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USF selects firm to build new visual arts facility

After nearly 10 years of anticipation, the College of Visual and Performing Arts will get a new facility. Director of Facilities Planning and Construction Ron Hanke announced the architectural firm that will construct the projected $46 million building Thursday.

Hanke said architectural firm Hanbury Evans Wright Vlattas was selected, and contract negotiations are expected to begin this month. Assistant Dean of the College of Visual and Performing Arts Barton Lee said tentative plans slate construction to begin toward the end of the year, possibly as soon as October.

Since 1996, the college has been on USF’s Capital Improvement Plan (CIP) and was listed as the school’s top priority in 2005. According to Lee, the proposed layout of the facility has been outlined and will be discussed with the building contractors for approval. The program plan began during a 2002 feasibility study, he said.

The new building will be built on the parking lot across from the recently constructed parking garage on Laurel Drive and the psychology building. The contingent plans include a new concert hall, recital halls, lecture halls, libraries, numerous studio spaces and administration offices totaling nearly 100,000 square feet.

Lee said that acoustics are a main concern for the college and that a separate acoustic technician will concentrate on sound isolation.

Currently, most instrumental and choral students are being taught in the Fine Arts building. Built in 1963, the Fine Arts building was originally supposed to hold only 100 undergraduate art students. Today, that number has grown to more than 400 art and music students.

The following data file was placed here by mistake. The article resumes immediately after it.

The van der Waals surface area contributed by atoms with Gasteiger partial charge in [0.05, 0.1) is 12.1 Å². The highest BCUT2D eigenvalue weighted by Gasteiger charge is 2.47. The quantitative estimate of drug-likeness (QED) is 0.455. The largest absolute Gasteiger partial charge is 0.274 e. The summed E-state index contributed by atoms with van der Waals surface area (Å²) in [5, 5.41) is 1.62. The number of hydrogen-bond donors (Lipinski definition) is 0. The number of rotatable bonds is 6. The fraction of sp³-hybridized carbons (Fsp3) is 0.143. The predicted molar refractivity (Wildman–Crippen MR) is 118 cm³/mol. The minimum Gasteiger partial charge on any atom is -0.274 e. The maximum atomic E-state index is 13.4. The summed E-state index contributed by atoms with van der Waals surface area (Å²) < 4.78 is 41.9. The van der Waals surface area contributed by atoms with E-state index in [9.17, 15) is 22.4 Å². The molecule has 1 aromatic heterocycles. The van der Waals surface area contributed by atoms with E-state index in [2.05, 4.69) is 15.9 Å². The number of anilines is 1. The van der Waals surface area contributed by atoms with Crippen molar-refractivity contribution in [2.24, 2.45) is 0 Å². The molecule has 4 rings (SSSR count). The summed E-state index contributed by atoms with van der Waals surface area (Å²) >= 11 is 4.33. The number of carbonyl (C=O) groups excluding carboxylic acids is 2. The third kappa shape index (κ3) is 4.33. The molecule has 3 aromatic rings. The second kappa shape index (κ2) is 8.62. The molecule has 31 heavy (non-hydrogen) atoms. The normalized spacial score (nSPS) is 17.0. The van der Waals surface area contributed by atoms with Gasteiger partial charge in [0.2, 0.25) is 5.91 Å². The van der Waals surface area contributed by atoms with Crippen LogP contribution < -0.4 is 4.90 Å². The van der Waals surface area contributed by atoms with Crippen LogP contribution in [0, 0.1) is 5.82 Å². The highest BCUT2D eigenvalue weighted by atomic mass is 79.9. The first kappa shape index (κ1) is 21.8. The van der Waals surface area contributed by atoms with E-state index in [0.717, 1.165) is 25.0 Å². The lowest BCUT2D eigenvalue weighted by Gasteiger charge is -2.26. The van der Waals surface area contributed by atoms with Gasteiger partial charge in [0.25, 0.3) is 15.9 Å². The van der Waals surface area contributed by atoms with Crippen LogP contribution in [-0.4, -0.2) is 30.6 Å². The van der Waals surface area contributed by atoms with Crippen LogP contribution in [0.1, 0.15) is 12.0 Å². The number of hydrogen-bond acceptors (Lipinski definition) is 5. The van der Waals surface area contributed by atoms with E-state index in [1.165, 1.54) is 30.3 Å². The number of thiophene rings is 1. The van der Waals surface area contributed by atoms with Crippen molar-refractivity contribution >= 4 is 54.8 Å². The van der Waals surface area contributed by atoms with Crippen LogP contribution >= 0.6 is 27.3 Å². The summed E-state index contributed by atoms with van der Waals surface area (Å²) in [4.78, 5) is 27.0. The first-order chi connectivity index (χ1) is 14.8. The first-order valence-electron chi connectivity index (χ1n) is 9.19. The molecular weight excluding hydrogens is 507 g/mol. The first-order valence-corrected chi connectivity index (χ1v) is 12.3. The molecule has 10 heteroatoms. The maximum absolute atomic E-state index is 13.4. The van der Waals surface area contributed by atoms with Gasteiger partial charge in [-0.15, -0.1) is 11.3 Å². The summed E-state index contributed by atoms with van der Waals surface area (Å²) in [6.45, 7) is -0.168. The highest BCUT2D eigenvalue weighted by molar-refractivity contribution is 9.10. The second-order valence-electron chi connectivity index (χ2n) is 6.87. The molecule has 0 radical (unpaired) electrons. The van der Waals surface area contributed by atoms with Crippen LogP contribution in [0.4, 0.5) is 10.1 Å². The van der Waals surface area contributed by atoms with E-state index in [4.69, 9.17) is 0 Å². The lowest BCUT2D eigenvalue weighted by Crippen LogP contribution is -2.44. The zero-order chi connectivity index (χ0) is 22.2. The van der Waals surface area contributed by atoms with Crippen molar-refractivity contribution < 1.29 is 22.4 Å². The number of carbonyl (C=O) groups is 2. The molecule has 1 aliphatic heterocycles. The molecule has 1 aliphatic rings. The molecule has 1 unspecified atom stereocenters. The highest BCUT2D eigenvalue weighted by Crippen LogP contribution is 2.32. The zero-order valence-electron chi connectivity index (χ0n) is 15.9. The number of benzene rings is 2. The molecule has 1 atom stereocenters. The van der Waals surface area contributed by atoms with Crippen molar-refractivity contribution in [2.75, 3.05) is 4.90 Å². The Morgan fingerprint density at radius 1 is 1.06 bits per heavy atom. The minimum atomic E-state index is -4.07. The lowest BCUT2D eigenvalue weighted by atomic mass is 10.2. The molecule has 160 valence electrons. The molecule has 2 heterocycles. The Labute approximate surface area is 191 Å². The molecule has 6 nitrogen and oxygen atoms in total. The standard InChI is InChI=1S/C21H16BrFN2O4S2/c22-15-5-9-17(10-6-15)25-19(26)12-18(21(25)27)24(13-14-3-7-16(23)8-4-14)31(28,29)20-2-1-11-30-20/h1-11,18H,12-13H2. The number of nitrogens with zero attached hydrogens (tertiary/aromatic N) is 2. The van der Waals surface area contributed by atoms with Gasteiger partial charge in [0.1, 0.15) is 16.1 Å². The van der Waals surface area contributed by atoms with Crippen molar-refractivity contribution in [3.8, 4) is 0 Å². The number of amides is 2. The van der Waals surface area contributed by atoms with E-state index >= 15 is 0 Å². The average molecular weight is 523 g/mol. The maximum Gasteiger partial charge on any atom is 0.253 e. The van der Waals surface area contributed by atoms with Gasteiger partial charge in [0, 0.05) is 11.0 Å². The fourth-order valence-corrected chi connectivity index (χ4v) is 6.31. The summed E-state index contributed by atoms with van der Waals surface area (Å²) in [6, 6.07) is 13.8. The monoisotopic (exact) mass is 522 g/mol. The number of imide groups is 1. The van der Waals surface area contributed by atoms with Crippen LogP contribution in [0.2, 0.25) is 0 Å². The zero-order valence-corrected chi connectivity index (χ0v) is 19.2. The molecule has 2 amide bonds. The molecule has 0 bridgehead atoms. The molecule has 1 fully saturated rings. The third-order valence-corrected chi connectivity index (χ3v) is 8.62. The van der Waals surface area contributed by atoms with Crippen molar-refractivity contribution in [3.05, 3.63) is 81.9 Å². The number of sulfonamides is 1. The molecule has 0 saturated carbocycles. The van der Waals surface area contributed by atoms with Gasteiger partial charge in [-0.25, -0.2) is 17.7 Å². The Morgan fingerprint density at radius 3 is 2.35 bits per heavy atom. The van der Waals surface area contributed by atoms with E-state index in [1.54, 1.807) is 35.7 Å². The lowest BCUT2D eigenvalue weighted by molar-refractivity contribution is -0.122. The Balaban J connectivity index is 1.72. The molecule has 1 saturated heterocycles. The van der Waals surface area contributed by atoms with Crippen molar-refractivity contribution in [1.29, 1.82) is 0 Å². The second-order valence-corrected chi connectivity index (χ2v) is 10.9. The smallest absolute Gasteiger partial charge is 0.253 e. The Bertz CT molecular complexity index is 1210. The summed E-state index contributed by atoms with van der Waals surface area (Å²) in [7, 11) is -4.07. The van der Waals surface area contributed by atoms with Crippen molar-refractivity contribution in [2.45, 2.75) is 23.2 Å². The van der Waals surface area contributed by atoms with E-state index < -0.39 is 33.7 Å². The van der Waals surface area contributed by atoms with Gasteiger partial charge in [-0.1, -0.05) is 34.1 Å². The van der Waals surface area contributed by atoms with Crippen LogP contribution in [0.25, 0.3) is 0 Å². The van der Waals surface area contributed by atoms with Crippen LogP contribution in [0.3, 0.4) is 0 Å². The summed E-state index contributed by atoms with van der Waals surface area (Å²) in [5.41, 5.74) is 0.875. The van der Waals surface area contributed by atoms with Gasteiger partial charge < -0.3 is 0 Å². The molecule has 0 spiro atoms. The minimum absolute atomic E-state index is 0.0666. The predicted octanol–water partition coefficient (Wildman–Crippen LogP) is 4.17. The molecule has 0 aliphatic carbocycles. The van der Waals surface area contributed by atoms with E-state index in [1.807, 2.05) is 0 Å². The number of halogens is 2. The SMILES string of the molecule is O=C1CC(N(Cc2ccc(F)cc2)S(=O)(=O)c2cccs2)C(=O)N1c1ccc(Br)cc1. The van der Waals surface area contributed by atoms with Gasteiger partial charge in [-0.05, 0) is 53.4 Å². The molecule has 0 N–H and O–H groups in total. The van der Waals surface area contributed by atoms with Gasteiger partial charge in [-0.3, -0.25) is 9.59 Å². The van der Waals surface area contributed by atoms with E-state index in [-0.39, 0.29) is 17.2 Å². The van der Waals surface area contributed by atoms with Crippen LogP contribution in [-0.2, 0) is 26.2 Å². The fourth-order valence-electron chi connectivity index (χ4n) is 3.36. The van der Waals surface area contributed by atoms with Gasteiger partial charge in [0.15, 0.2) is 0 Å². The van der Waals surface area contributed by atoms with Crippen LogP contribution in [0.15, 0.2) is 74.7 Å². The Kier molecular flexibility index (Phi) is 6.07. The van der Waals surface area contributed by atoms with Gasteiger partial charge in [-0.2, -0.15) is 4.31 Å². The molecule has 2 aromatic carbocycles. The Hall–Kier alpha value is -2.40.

According to Lee, the Fine Arts building may be the next project up for renovation once the new facility is built. Hanke said it’s currently on the school’s CIP.

Bryan Shuler, an assistant professor in the College of Visual and Performing Arts, said the students and faculty outgrew the current facility years ago. The students are frequently forced to practice instruments outside in the courtyard due to lack of space.

“The performance space needed for an extremely active college where we are putting on dance, music and theatrical performances on a weekly basis is far inferior and cannot handle the load and requirements,” Shuler said.

Most students and faculty must practice and perform in a building with older architecture, and because all of the rooms lead directly outside, humidity control presents a problem. Mold, leaks and asbestos have been found and treated in the Fine Arts Building in the past.

“Our facilities in the college are used on a daily basis to the maximum,” Shuler said. “After 30-some years, it will take a toll on a building.”

According to Lee, construction of the new facility has been delayed because the USF campus is always expanding. He said he thinks the college would have a larger program if a new building was built earlier.

“That is an aspect of a growing campus,” Lee said.